I got frustrated with the gap between what we knew about managing and treating asthma, and what we were actually able to achieve. So I started tinkering with putting sensors on asthma inhalers, and now 3 years later, we have an FDA-cleared platform that helps reduce the cost of treating asthma and COPD by eliminating unnecessary hospitalizations, ED visits and office visits.
With that positive track record for asthma, our health care provider and payer clients approached us about expanding our approach for other chronic respiratory diseases -- and Propeller Health was born. We’re starting with COPD, since asthma and COPD are the 5th and 6th most costly conditions in the US.
What are the big problems you face and how will you solve them?
Respiratory diseases, namely asthma and COPD, are incredibly burdensome for individuals and the people who care for them. They affect 25 million and 14.8 million Americans, respectively, and their combined annual healthcare cost in the US is over $100 billion, mostly due to unexplained patterns of exacerbations that result in a lot of preventable healthcare utilization.
People with asthma and COPD struggle to create an accurate record of their symptoms, triggers and medication use. The gold standard has been paper diaries that frankly are often forgotten or fabricated. As a result, physicians have too little information to know how their patients are doing between visits.
So the three ways we reduce the burden on people with asthma and COPD is by:
- Gathering this information with passive inhaler sensors and user-friendly mobile and web platforms. And we also give feedback with trends, maps, weekly reports and alerts that present an accurate and reliable picture of what’s going on with their asthma or COPD. Plus we remind them when they are supposed to take their medication if they miss a dose.
- Remotely monitoring people with asthma and COPD to help physicians identify their patients who are worsening and need additional help before they suffer an exacerbation that leads them to need acute medical attention.
- Enhancing communication between people and their doctors in real time. Members of the care team can proactively identify people who are suffering, and reach out before they get worse. This is especially important for people with COPD, a disease that often leads to isolation and depression.
What have been some of your biggest lessons learned?
Two lessons in particular have become guiding principles for our company. First, our goal is to improve health outcomes, not just drive engagement. Often the two go hand in hand -- an individual who is logging into the Propeller app daily to check their trends is usually going to be more successful at avoiding triggers and staying adherent -- but they don’t always go together, nor do they need to. Engagement can look different for different people and at different times, and that is ok, so long as it leads to better outcomes for the person.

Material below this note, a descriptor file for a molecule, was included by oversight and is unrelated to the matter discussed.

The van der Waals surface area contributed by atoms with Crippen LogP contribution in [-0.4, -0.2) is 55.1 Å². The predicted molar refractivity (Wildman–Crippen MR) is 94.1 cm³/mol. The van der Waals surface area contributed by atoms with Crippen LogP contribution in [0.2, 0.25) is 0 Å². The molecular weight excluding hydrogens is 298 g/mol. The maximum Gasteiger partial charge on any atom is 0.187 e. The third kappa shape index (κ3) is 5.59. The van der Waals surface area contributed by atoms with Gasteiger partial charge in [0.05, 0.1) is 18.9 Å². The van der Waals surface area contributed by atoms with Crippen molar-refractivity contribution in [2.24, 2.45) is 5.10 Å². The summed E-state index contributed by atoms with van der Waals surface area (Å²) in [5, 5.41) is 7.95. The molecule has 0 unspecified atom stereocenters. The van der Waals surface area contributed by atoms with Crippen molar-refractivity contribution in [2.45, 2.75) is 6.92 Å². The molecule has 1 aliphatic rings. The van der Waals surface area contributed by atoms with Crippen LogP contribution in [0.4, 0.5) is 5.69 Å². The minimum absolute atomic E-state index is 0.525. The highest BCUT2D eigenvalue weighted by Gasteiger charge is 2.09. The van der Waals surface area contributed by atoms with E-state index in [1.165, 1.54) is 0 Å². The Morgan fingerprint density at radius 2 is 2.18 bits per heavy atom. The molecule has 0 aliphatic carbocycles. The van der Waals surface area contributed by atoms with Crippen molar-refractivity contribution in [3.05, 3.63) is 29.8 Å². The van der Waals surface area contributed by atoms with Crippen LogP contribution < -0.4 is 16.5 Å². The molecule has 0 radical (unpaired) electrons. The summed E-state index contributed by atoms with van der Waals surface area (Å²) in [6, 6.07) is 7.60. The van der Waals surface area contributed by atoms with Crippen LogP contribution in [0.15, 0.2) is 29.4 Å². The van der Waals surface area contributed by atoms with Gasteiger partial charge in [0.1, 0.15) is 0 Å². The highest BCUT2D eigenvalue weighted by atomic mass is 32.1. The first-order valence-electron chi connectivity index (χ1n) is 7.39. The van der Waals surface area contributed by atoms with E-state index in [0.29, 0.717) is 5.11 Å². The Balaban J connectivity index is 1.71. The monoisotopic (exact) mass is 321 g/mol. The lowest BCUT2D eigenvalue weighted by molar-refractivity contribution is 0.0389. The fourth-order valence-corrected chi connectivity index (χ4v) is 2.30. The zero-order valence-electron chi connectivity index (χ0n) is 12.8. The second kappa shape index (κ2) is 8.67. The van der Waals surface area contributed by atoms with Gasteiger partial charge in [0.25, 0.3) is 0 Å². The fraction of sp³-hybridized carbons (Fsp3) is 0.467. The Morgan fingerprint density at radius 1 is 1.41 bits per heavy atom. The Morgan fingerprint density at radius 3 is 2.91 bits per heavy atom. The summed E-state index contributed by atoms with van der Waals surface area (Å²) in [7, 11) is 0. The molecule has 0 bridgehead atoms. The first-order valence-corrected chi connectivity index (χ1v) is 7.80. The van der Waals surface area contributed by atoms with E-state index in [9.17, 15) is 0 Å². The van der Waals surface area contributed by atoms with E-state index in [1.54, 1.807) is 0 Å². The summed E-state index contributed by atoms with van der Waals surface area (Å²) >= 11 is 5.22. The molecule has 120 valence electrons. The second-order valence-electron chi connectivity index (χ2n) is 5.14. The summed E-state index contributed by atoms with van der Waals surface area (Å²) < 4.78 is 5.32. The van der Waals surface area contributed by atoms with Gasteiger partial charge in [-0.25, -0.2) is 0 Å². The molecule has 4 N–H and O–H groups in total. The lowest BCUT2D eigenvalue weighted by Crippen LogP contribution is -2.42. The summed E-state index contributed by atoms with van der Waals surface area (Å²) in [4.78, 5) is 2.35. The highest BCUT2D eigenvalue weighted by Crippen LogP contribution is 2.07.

Second, technology is not and has never been a magic bullet in healthcare. We're working with real people who have complex diseases and complicated daily lives. That’s why we pair the sensors with base stations for people who don’t have mobile phones, and complement the sensors and apps with services, like phone calls from an asthma nurse educator or summary reports hand addressed through the mail. In the end, it’s about meeting them where they are.
BLE aka Bluetooth Low Energy aka Bluetooth Smart (what the cool kids call it) has finally arrived for Android...well in a “few short months” according to the Best Practices for Bluetooth Development presentation at the 2013 Google I/O conference in May. Below are 5 reasons you should care and why this is going to be big.
5 - Standardized API
The next release of the Android API (version 18) will finally come equipped with standardized BLE functionality which has been available on iOS for over a year now. Until now, OEMs like Samsung, Motorola, and HTC (HTC is doing some cool stuff) have been providing hardware specific interfaces to the BLE layer. Third party vendors (like us) have been doing our best to keep up using them. It has lead to some pretty fragmented Bluetooth development on Android for a few years now so this is a big step for the community.
4 - Hardware
Both of the latest Nexus phones come equipped with BLE radios - for the layman out there that’s the Galaxy Nexus from Samsung and the LG Nexus 4. It’s hard to say at this point which Androids will ship with BLE in Q3 but it sounds like the critically acclaimed HTC One (the only Android phone to score a 96 on gdgt, watch out iPhone..) will have BLE as well as the Samsung Galaxy S4. These will most likely be the two most popular Androids of 2013, a good sign that BLE radios are here to stay.
3 - Industry backing
The Bluetooth SIG recently announced an Android Application Accelerator. They’re releasing tools that will work on top of the Android API that will “cut time-to-market and save valuable resources by providing everything needed to quickly build a Bluetooth application for the newest version of Android”. This tool sounds promising, but we’ll see what its all about when they release it. For now you’ll have to visit their site and drop them your email to get updates on its availability.
2 - Market potential
While BLE has been available on iOS for quite some time, we haven’t seen that much buzz in the community. The announcement of native support in the next release of the Android API really opens the door. It’s hard to swallow for most iOS fanboys but the numbers don’t lie - in Q1 there were more than 4X the amount of Android smartphones shipped than the iPhone with a total market share of 75%.